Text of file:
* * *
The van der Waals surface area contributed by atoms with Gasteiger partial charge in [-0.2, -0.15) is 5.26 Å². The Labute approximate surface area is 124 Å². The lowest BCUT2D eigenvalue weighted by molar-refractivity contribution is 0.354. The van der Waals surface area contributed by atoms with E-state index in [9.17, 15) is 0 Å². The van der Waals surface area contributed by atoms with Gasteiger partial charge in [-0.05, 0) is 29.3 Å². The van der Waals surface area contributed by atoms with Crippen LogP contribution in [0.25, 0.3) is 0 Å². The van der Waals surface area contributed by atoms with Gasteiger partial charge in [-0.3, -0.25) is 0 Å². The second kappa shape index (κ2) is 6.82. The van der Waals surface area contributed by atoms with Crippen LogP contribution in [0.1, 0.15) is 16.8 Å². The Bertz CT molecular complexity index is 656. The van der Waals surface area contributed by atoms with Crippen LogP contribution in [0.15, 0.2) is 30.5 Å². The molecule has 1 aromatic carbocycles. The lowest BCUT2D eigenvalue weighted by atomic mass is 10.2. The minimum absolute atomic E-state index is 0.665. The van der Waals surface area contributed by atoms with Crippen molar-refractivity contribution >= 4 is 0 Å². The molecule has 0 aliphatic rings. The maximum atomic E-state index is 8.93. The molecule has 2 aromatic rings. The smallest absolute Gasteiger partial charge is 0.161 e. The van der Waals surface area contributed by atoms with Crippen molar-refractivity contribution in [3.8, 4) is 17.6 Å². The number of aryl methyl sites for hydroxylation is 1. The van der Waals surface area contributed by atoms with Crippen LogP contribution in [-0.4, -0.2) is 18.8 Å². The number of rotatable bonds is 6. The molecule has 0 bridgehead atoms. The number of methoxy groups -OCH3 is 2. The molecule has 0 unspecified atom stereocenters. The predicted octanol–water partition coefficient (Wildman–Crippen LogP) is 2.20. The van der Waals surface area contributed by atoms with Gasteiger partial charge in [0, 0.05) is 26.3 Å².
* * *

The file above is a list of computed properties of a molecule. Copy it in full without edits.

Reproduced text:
The van der Waals surface area contributed by atoms with Gasteiger partial charge in [-0.2, -0.15) is 5.26 Å². The Labute approximate surface area is 124 Å². The lowest BCUT2D eigenvalue weighted by molar-refractivity contribution is 0.354. The van der Waals surface area contributed by atoms with E-state index in [9.17, 15) is 0 Å². The van der Waals surface area contributed by atoms with Gasteiger partial charge in [-0.05, 0) is 29.3 Å². The van der Waals surface area contributed by atoms with Crippen LogP contribution in [0.25, 0.3) is 0 Å². The van der Waals surface area contributed by atoms with Gasteiger partial charge in [-0.3, -0.25) is 0 Å². The second kappa shape index (κ2) is 6.82. The van der Waals surface area contributed by atoms with Crippen LogP contribution in [0.1, 0.15) is 16.8 Å². The Bertz CT molecular complexity index is 656. The van der Waals surface area contributed by atoms with Crippen LogP contribution in [0.15, 0.2) is 30.5 Å². The molecule has 1 aromatic carbocycles. The lowest BCUT2D eigenvalue weighted by atomic mass is 10.2. The minimum absolute atomic E-state index is 0.665. The van der Waals surface area contributed by atoms with Crippen molar-refractivity contribution >= 4 is 0 Å². The molecule has 0 aliphatic rings. The maximum atomic E-state index is 8.93. The molecule has 2 aromatic rings. The smallest absolute Gasteiger partial charge is 0.161 e. The van der Waals surface area contributed by atoms with Crippen molar-refractivity contribution in [3.8, 4) is 17.6 Å². The number of aryl methyl sites for hydroxylation is 1. The van der Waals surface area contributed by atoms with Crippen LogP contribution in [-0.4, -0.2) is 18.8 Å². The number of rotatable bonds is 6. The molecule has 0 bridgehead atoms. The number of methoxy groups -OCH3 is 2. The molecule has 0 unspecified atom stereocenters. The predicted octanol–water partition coefficient (Wildman–Crippen LogP) is 2.20. The van der Waals surface area contributed by atoms with Gasteiger partial charge in [0, 0.05) is 26.3 Å².